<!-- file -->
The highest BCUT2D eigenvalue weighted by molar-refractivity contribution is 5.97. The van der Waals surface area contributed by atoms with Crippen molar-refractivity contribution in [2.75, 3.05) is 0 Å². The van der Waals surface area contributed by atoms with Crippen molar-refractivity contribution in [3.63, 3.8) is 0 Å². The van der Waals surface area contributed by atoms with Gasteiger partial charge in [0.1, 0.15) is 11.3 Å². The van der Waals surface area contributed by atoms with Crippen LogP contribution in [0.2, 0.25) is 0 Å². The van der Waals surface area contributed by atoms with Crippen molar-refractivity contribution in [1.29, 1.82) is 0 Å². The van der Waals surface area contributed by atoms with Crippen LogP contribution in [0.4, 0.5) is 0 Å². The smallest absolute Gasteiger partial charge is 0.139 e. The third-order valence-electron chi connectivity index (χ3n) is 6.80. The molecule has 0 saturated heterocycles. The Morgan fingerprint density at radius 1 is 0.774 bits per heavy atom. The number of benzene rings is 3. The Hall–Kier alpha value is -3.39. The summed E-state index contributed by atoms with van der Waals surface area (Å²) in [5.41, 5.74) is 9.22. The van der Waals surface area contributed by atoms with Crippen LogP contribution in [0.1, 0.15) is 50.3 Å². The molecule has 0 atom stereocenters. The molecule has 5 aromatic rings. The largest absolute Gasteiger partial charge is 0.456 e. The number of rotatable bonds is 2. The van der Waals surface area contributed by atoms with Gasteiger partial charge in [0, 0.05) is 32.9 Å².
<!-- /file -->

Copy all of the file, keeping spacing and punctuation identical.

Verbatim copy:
The highest BCUT2D eigenvalue weighted by molar-refractivity contribution is 5.97. The van der Waals surface area contributed by atoms with Crippen molar-refractivity contribution in [2.75, 3.05) is 0 Å². The van der Waals surface area contributed by atoms with Crippen molar-refractivity contribution in [3.63, 3.8) is 0 Å². The van der Waals surface area contributed by atoms with Gasteiger partial charge in [0.1, 0.15) is 11.3 Å². The van der Waals surface area contributed by atoms with Crippen LogP contribution in [0.2, 0.25) is 0 Å². The van der Waals surface area contributed by atoms with Crippen molar-refractivity contribution in [1.29, 1.82) is 0 Å². The van der Waals surface area contributed by atoms with Crippen LogP contribution in [0.4, 0.5) is 0 Å². The smallest absolute Gasteiger partial charge is 0.139 e. The third-order valence-electron chi connectivity index (χ3n) is 6.80. The molecule has 0 saturated heterocycles. The Morgan fingerprint density at radius 1 is 0.774 bits per heavy atom. The number of benzene rings is 3. The Hall–Kier alpha value is -3.39. The summed E-state index contributed by atoms with van der Waals surface area (Å²) in [5.41, 5.74) is 9.22. The van der Waals surface area contributed by atoms with Crippen LogP contribution in [0.1, 0.15) is 50.3 Å². The molecule has 0 atom stereocenters. The molecule has 5 aromatic rings. The largest absolute Gasteiger partial charge is 0.456 e. The number of rotatable bonds is 2. The van der Waals surface area contributed by atoms with Gasteiger partial charge in [0, 0.05) is 32.9 Å².